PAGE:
HL Deb 30 August 1831 vol 6 cc854-63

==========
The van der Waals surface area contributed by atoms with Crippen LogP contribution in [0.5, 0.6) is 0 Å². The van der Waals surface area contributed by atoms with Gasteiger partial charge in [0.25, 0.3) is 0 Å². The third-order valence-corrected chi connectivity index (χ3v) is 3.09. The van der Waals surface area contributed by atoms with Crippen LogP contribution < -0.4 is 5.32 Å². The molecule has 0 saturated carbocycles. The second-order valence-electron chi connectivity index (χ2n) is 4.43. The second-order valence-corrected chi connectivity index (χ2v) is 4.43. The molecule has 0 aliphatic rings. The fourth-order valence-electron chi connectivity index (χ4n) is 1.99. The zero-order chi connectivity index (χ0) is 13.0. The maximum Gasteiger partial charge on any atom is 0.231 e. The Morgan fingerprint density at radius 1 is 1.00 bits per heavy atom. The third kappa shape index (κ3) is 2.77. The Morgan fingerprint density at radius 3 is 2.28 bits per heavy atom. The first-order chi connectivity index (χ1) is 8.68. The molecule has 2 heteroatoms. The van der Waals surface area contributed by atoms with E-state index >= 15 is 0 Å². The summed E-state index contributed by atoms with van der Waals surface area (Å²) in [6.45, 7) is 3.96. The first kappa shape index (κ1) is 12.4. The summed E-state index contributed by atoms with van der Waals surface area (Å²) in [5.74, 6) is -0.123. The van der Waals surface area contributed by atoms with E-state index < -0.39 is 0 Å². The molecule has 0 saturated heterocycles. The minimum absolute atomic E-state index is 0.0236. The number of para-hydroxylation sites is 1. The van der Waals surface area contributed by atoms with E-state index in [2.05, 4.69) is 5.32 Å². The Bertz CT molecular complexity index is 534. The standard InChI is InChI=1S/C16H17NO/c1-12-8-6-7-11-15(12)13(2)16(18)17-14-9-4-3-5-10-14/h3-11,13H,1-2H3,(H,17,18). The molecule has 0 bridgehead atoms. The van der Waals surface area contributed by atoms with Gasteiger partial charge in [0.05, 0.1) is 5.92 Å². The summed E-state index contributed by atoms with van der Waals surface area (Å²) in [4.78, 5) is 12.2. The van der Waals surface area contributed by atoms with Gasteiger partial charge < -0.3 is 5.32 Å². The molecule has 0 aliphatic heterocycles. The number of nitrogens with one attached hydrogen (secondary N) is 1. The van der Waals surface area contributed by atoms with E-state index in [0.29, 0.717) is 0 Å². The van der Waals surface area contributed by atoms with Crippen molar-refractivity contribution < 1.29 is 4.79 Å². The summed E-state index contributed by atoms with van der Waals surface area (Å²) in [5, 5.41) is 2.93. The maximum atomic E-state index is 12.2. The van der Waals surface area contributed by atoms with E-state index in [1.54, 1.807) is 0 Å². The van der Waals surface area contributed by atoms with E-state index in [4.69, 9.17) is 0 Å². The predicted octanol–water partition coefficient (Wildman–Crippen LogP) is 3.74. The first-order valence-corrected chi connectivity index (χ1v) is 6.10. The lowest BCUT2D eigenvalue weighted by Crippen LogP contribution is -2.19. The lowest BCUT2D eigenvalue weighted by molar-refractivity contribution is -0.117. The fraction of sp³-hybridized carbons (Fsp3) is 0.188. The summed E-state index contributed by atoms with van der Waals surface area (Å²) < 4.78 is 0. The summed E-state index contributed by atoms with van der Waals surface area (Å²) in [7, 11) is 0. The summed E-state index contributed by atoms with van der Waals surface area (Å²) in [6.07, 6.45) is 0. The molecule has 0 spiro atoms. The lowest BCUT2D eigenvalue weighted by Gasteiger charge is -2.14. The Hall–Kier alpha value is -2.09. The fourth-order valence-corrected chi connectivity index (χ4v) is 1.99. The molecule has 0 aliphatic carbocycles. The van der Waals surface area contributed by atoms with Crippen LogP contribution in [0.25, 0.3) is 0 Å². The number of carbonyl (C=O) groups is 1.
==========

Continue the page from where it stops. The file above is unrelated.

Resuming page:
The Archbishop of Canterbury moved the second reading of the Plurality of Benefices Bill. It was not his intention to detain their Lordships at any great length, but it was necessary to state the circumstances under which the Church at present was placed with regard to pluralities of benefices, and the objects intended to be effected by this Bill. The holding of Benefices, in respect to Pluralities, was regulated partly by the old Canon-law, and partly by the Statute of the 21st of Henry 8th. By the Canon-law pluralities were strictly prohibited under the severest penalties, extending even to excommunication of persons holding more than a single benefice. At the same time an exception was made in favour of high and learned persons. This indulgence was abused in the highest degree; dispensations were, in in fact, granted without regard to number, distance, or qualification. They might be obtained, at fixed prices, for two, three, or more benefices, and even without limitation of number or value. Of the extent to which this abuse was carried, a proof might be found in a list of pluralists towards the end of the thirteenth century, (to be seen in Gibson's Codex), several of whom held between ten and twenty, and one, twenty-three benefices. These abuses the Statute of Henry 8th. was designed to correct; but that extends only to benefices with cure of souls above the value of 8l. reckoned by the King's books. In respect to benefices of this description, the Statute agrees with the Canon-law in the general prohibition of pluralities; but it admits many exceptions to the general rule, and empowers spiritual persons, being sons of noblemen, and other persons of rank, or graduates of the Universities, or Chaplains to the King, the Royal Family, Peers, &c., to hold two livings by dispensation: to spiritual persons being of the King's Council, it allows three; and provides for the free exercise of the King's prerogative in bestowing as many benefices as he may think proper on his own Chaplains. With these exceptions, no one may take more than two benefices above the value of 8l. To these limitations others are added by the Canon, in respect to qualifications, distance, and residence, which, however, affect only this description of benefices—all other Church preferments being left, as before the Statute of Henry 8th., under the old Canon-law. In consequence, there was no restriction on the holding of dignities in cathedral or collegiate churches, except such as might be imposed by their own Statutes; and any number of benefices under 8l. might be holden together, without any other check than the power of the patron to present to the benefice first held, and that of the Ordinary, by a judicial sentence, to declare it void; the latter of which powers was, he believed, never exercised, and the former very seldom. Hence arose the distinction of benefices into void and voidable:—a benefice above 8l. is made void by taking a second; a benefice under that value is rendered only voidable. In fact, there were instances of three, four, or even five of these latter being holden together by the same person. But the abuse which most required correction arose from the want of limitation in point of distance. An incumbent of a populous parish might take up his residence on a small living under value, at the distance of 200 miles, and leave the concern, which is of far the greatest importance, to the care of a single curate. The inconvenience arising from this state of the law was two-fold. Preferment was sometimes invidiously accumulated on one individual, to the discouragement of meritorious clergymen, who might otherwise hope for a better provision; and the parishes suffered from want of due attention, more especially when the benefices so holden together are of very small value, in which case the incumbent was often unable to keep up the buildings, or allow an adequate stipend to the curate. The object of the present Bill was to remedy these evils. With this view it repeals those enactments of the 21st Henry 8th., which regard the value of benefices in the King's books, and determine the qualifications for obtaining dispensations. It then enacts, that if any one holding a deanery or other dignity, in any cathedral or collegiate church, shall accept of any dignity, &c., in any other such church, the first shall be void. An exception would be introduced into the Committee in favour of Archdeacons—the most efficient and the worst paid officers of the Church. It next proceeds to enact, that if any person, having one benefice with cure of souls, shall take a second benefice with cure of souls, the first (without regard to its value) shall be void. In consequence the patron would be bound to present, under pain of lapse, though he have received no notice of vacancy. The distinction of value in the King's books and its consequences is hereby totally done away. It was nevertheless enacted, that spiritual persons may hold two benefices by license or dispensation, provided the distance do not exceed thirty statute miles, measured from church to church. The effect of these regulations would probably be, that whereas, at present, any number of benefices under 8l. may be holden together, without regard to actual value, or distance, and two benefices above 8l., at a distance of thirty reputed, equal to forty-five statute, miles, which, being measured from the boundaries of the two parishes, make fifty the average between the churches; after the passing of this Act, no more than two benefices, however inconsiderable in value, could be holden together—and that only, where the churches are not more than thirty miles from each other. He was fully aware that this alteration would operate harshly on some individuals, and perhaps in some instances inconveniently even with respect to the church. In some cases family livings, now tenable together, would cease to be so if this Bill should pass into a law. In others, meritorious clergymen, employed in the care of poor and populous parishes, might be reduced to the alternative of either leaving a place in which they are eminently useful, and retiring to comparative inaction, or of refusing a benefice far greater in value, and at the same time less laborious. On the whole, however, the surplus of advantage was in favour of the reduction. From returns made to the House, it appeared that about 2,100 benefices are holden by pluralists. Of these the greatest number are under 8l. in the King's books. Of the reduction to be expected in this class of pluralities, as they are not limited by distance, no certain judgment could be formed. With respect to benefices above 8l. some tolerable calculation might be made. If fifty miles is the distance at present allowed, and thirty, as lessened by the Bill, every church might be considered as the centre of a circle, of which the area will be in proportion to the diameter, and in this particular case the greater circle will be to the smaller as about one to three; and consequently, the number of benefices now tenable together by dispensation, will be less, by two-thirds, than at present. Allow a similar reduction for livings under 8l. (which he conceived to be under the mark), and it might fairly be concluded that the number of pluralists would, in the end, be reduced from upwards of 2,000 to about 700. He would, in the next place, speak of qualifications. In the place of those prescribed by 21 Henry 8th, it is proposed to take University degrees as the sole qualification for dispensations, adding to those allowed by the statute, the degree of Master of Arts—in conformity to the direction of the 41st Canon, and abolishing all privileges of rank or retainer, with the single exception of the King's chaplains, who are allowed to hold two benefices by dispensation. In consideration, however, of the small value of many benefices, and from due regard to the claims of many excellent clergymen who have no degree, this qualification will not be required for holding two benefices under a certain value, 400l., for which purpose the Archbishop would be authorized to grant a licence, and arrangements would be made to render the expense very moderate. In respect to dispensations, for the holding together of benefices of greater value, no alteration was proposed. It was, however, to be observed, that the granting or withholding of licences, as well as dispensations, is left to the discretion of the Archbishop of Canterbury, subject to an appeal to the Court of Chancery, for which it is intended, in Committee, to substitute the King in Council. He apprehended that such a power was meant to be lodged in his hands by the Act of Henry 8th; but he could not venture to say in what degree the exercise of this power had been affected by its not having been commonly used. He knew of no instance on record of dispensations having been refused to persons duly qualified according to law; but it must be observed, that the Archbishops had always insisted on conditions not required by the statute—with respect, for instance, to distance, residence, and employment of curates, which implies the exercise of discretion. The Archbishop would be further authorized by the Bill to annex to the dispensation, or licence, such conditions, in regard to residence, performance of duty, employment of curates, and it was proposed to add the erection and reparation of houses of residence, as he might think proper. From what had already been said, it would appear that this was no new power, but a more convenient modification of the power which he at present exercised, in conformity to the directions of the 41st Canon. That canon prescribes the number of sermons to be preached, and the quantum of residence on that benefice, on which the least residence is allowed. The application of the same rule to all cases, however useful in some, would be generally inconvenient in practice. A discretion admitting some latitude in respect to the condition of residence is therefore proposed. An incumbent, for instance, has two benefices; the one a populous town; the other a thinly-inhabited village. Was it right that he should take up his principal residence in this latter, and thus give the least share of his attention to the weightiest charge? Again, when a benefice has two or three churches or chapels, widely distant, perhaps, from each other, was it not reasonable that more than one curate should be required for the performance of the duties? But of the evils resulting from pluralities, the decay of residence houses was one of the greatest—as it might excuse and almost compel non-residence for many generations. Such conditions, then, annexed to pluralities, were surely expedient, and would operate beneficially, if adapted to particular cases, by the exercise of a sound discretion. But how were these conditions to be enforced? At present surety is taken in a bond for 200l. which never has been, and perhaps never could be recovered. In the place of this nugatory security, it was proposed to substitute the revocation of the dispensation or licence, by the authority which granted it. It could not be deemed inconsistent with equity, that he who accepts of a benefit on certain conditions, should forfeit it if he neglect or refuse to fulfil them. And this non-performance and consequent forfeiture are left to the judgment of the Archbishop of Canterbury; so that, in this whole matter of dispensations and licences, the Archbishop would be constituted the judge of the propriety of granting the indulgence in the first instance; of the terms on which it shall be granted; and of the forfeiture incurred by non-compliance with those terms. It had been suggested to him, that the Archbishop was hereby imposing on himself a very onerous and invidious task. In that he entirely agreed; knowing by experience the inconveniences of discretionary power. He who acts ministerially is without responsibility, having but one course to pursue; but he who is invested with discretion, besides the anxiety of deliberation and the pain of decision, must expect the annoyance of importunate solicitation and angry remonstrance from disappointed and offended parties. On these, and many other accounts, if he saw any better mode of regulating the affair of pluralities than intrusting to the discretion of the Archbishop, he should certainly give it the preference. It had also been said, that an exorbitant power was placed by the Bill in the hands of the Archbishop of Canterbury—and even a right of interfering with Bishops in the administration of the discipline of their diocesses; both which objections were entitled to consideration. But, perhaps, it would appear on reflection, that the powers proposed to be given to the Archbishop, though certainly greater than at present, would be subject, in their exercise, to an efficient control, independently of the appeal to the King in Council. His general rule, in regard to the granting of dispensations, will be on the side of indulgence; and exceptions, if made, will be grounded on information received from the diocesan, or the evident reason of the thing. The same with respect to conditions. In regard to the revocation of licences, he was of opinion, that the power, as the Bill stood, was not sufficiently defined and limited; and it was his intention to introduce alterations, by which the Archbishop would have to exercise this power of revocation with the concurrent agency of the dicocesan. He had entered more largely into explanations than would have been necessary, had he not been desirous of obviating objections, and stating what, at least in his own conception, was likely to be the effect of the Bill. On its general object, the abridgment of pluralities, there was a difference of opinion, at which he was little surprised when he reflected on what had passed in his own mind. This difference, perhaps, was the greatest in reference to the distance of benefices allowed to be holden together by dispensation, and it has existed from old times. By early canons it was settled at twenty-six miles; by later at thirty. The Bishops in Queen Elizabeth's days, thought twenty a reasonable distance; and the Archbishop and Bishops assembled at Lambeth are said to have approved of a Bill drawn up by Dean Prideaux, and still extant, in which it is limited to five. The distance allowed by the canon, at present, he had, before stated. In this Bill a middle course was taken; yet the allowance unquestionably would, by some persons, be considered as too large—by others too small. However that might be, he had no doubt that benefices, under value in the King's books, ought to be subject to the same regulations as those rated higher. It was known, that the valuation of Henry 8th was no criterion of the present value; and the distinction created by the Statute of void and voidable benefices, had been the occasion of many abuses. In conclusion he could truly say, that having exerted himself to the best of his ability, in endeavouring to improve this part of our ecclesiastical system, he should cheerfully acquiesce in the judgment of the House on the merits of the Bill.